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Trump has savage hate campaign in store for Biden


After making one of the greatest comebacks in modern American political history, Joe Biden has all but disappeared from public view. With most of the country locked down over the coronavirus pandemic, the presumptive Democratic presidential nominee is handicapped in building enthusiam and in fundraising.

Meanwhile, President Donald Trump’s campaign is sitting on a huge pile of cash and the president himself is center stage with his daily news briefings.

Yet Biden’s polling numbers versus Trump look stronger than ever and Republicans are worried.

Political operatives and observers caution that it’s a long time until November, and remind us that at this point in 2016, Hillary Clinton had an ever bigger lead. But there are factors that say what worked for Trump then are less likely to work now.

Trump practices the politics of grievance and resentment, appealing to whites who feel their place diminished in an increasingly polyglot nation. He also won votes in 2016 from other Americans who were disgusted with what they saw as corruption and self-dealing by the leaders of both the democratic and republican parties. Those voters wanted a clean sweep.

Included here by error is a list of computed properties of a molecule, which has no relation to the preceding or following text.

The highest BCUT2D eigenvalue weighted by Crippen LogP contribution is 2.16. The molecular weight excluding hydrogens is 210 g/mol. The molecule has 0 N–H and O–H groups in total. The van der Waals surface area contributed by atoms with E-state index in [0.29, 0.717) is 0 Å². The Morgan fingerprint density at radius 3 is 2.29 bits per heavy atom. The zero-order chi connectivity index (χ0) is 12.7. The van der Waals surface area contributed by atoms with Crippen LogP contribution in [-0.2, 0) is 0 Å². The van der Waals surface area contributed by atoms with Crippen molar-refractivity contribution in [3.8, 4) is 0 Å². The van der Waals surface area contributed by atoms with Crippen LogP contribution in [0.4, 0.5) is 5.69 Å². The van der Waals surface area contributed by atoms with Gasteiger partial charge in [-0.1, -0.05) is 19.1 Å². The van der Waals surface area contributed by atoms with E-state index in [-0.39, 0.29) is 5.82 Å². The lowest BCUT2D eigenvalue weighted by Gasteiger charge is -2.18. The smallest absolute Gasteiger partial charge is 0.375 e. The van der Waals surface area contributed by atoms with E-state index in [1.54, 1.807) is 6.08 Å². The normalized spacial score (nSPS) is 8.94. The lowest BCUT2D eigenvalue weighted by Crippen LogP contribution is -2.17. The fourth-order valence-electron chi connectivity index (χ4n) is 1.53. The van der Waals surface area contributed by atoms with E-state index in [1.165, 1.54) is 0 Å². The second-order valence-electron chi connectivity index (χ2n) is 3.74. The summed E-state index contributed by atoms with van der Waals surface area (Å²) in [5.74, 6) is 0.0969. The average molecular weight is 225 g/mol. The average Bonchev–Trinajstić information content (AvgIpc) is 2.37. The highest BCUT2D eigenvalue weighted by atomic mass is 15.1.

Trump was masterful at caricaturing his opponents with belittling nicknames, and at demonizing them with invective only loosely – if at all – tied to facts.

Hillary Clinton proved to be Trump’s ideal foil. Campaigning in a year in which national sentiment was running heavily against established politicians, Clinton was the embodiment of the species. She was seen as insincere, arrogant and too slippery by half.

The revelation that while secretary of state she had used private e-mail for official business – against government policy – only reinforced people’s doubts about her integrity. Polling in mid-2016 showed that 55% of voters viewed her unfavorably, while only 41% had a favorable opinion.


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